Being a perfectionist, I was pretty quickly dissatisfied with the fully functional solution that I built a while back for controlling the aftermarket stereo on my Tesla Model 3. It works fine. That wasn't the problem. The problem was that it didn't look as clean as it could. And since it's buried in the trunk of my car where no one will ever see it, that really bothered me. So I redesigned it again.
First off, I wanted to just eliminate as much wiring as possible. I had a lot of redundant wiring left over from previous designs. I also had standalone components like connectors and MOSFETs and resistors just dangling all over the place in that birds nest of unnecessary wires. So mainly I wanted to clean all of that up. It wasn't a hazard. It had all mostly been there for four years with no problems. But I wanted to clean it all up.
So I drew up a few new iterations of the control PCB with quite a few changes.
- The biggest change was that I redesigned the PCB to mount directly onto the solid state relay, which screws onto the board that holds the entire power system in place. So not only is everything rigidly mounted to the car, but it's also much more compact with fewer connections.
- Then I replaced a row of bare-wire terminals with a variety of Molex connectors. Years ago I got into a design groove using Molex Picoblade connectors for pretty much all board-to-wire data connectors. They're very easy to work with, they're inexpensive, they're extremely reliable, they're available all over the place, and you can buy pre-made cables and splice them into the wires you already have.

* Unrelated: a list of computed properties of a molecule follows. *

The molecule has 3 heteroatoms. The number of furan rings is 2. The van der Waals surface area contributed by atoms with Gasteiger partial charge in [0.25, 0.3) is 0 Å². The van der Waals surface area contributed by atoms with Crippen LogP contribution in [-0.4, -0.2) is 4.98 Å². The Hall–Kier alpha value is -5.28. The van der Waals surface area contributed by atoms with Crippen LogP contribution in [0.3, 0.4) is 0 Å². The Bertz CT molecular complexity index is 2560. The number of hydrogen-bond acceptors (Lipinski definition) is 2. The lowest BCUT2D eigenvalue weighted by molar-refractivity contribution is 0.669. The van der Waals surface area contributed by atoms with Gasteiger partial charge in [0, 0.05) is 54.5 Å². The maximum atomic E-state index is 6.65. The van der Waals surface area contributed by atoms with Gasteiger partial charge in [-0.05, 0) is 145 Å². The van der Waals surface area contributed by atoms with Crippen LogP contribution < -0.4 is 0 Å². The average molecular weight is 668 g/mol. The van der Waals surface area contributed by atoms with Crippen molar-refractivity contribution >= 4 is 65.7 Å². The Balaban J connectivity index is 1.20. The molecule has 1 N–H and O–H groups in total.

- I added a second, separate solid state relay to control the fans, instead of just driving those using the DSP/amp turn-on signal.
- I also added a SPST DIP switch that allows me to enable/disable the entire stereo system with a flip if needed.
- I moved the amplifier charging resistors onto the PCB as well. That consolidates all of the custom electronics into one neat little box.
- And last of all I added in voltage dividers that allow me to read the analog voltages above and below the main relay, so I can close the relay based on actual knowledge of voltage difference instead of based on timing assumptions. I haven't enabled that behavior yet, but I plan to.
That's it. I'll call that done because I honestly can't think of any other way to improve this, aside from replacing that big solid state relay with something smaller and/or cheaper that could also mount directly onto the PCB ... but I'm not really worried about it.